Photo by Shelby Bell via Flickr

So you’ve decided to turn that unfinished backyard into an urban oasis come spring. But how do you know which plants will thrive in our climate and put on a big show in a small city space?

Brownstoner asked three local garden professionals — James Stephenson of Artist Garden, Katherine Aul of Staghorn, and Jacob Hawvermale of Urban Roots — which plants are best for Brooklyn gardens.

Here are the top nine shrubs, trees and perennials these pros prefer. They will add color, texture and interest all year long.


If you don’t have much experience with cork flooring, you might have the wrong idea about what it looks like. No one is suggesting you cover your floor with an Office Max bulletin board. And it certainly won’t resemble your sister-in-law’s DIY wine cork art.

Cork flooring can look like your typical solid wood floor. But is it the right choice for your home? Read on for the surprising pros and cons of cork.


Moving is stressful enough without arriving at your new home to discover your favorite lamp or antique tea set is smashed to pieces. How were you supposed to know your improvised wrapping job of newspaper and scotch tape wasn’t going to work?

Photo by Tracey Adams via Flickr

The good news is that a little care can protect even the most fragile items during the roughest move. We asked Mark of Movers Not Shakers! to give us some practical packing advice.

What is the proper way to pack a fragile item so that it doesn’t break during a move?

After a fragile item has been wrapped, no matter how well or poorly, it then needs to be transported, and that’s what you’re really wrapping for, the movement that occurs in the truck. Whether that driver is dodging potholes or not seeing them, the violent jolts inside a truck box traveling through NYC are inevitable.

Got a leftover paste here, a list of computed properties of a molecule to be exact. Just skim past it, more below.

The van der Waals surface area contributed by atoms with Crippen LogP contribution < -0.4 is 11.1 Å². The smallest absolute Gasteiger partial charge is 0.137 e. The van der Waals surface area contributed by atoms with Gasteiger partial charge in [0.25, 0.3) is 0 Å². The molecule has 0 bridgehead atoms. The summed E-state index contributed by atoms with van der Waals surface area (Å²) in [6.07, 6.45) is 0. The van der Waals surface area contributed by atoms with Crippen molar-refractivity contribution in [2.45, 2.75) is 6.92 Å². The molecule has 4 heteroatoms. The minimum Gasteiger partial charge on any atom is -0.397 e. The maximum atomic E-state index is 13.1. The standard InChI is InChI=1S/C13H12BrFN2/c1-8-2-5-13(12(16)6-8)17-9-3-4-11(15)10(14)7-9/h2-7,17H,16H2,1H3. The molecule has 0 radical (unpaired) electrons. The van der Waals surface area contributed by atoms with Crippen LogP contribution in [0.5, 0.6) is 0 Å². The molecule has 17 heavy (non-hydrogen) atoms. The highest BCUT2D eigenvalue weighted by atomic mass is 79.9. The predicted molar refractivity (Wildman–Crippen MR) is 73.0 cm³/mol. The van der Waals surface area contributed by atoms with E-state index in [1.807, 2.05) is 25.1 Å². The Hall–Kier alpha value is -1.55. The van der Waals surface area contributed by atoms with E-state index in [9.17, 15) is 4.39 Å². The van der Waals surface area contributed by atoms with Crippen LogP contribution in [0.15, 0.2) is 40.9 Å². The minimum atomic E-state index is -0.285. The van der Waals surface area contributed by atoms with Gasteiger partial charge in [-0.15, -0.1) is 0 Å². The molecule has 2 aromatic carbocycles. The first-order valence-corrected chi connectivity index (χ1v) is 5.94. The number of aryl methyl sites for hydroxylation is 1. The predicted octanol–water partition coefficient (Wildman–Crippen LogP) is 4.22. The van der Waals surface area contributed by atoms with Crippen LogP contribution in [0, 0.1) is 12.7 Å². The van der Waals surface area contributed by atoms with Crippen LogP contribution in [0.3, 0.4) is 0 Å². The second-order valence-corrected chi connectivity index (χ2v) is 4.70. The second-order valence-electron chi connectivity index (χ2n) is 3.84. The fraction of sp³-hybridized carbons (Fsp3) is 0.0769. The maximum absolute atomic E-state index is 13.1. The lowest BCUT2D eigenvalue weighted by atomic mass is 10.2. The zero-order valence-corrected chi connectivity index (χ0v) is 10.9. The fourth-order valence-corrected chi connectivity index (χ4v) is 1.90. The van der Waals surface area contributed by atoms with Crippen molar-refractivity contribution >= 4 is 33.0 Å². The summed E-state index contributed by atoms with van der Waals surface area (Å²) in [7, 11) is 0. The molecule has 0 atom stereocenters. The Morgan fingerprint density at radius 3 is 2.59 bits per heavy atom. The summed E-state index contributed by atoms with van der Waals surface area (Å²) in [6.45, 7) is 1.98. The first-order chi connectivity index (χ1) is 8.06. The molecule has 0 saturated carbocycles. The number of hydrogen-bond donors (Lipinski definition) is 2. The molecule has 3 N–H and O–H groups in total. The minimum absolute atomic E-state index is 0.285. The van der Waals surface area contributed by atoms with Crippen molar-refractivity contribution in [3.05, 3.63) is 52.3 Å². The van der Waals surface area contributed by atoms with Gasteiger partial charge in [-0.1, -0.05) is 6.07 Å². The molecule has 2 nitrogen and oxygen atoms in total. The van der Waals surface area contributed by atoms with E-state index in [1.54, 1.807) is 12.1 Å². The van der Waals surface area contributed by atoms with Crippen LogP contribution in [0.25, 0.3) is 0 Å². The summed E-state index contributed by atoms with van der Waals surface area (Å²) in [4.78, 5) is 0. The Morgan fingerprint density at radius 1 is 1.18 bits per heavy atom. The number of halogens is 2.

The proper way to pack a fragile item so that it doesn’t break is to allow that object to move, very slightly, in a highly protected environment. So how do you do it?


Whether you’re more concerned with saving money or with saving the world, there are many reasons to improve your home’s energy efficiency. Even in a historic Brooklyn townhouse, with its drafty old windows and pre-war fixtures, there are dozens of things you can do to keep your bills low and your carbon footprint small.

Photo of rooftop solar cells by Brooklyn Solar Works

We asked four of our Brownstoner Services professionals for their top tips on how to make your home more energy-efficient. Some of them are huge structural changes to keep in mind during new construction or renovation, some you could accomplish in an hour over the weekend.

Tip from Lonnie Coplen, ARC Advanced Energy Panels

Insulate your windows.

Historic windows are great candidates for our window insulation, because the replacement costs themselves can be so high. AEP’s product has a higher air sealing and insulating rating than most replacement windows, and they will dramatically reduce noise transmission while improving comfort and eliminating condensation on existing glazing. We like to call AEP window insulation our “climate warriors” because they are such a powerful solution to heat loss at windows at a fraction of the cost of window replacements.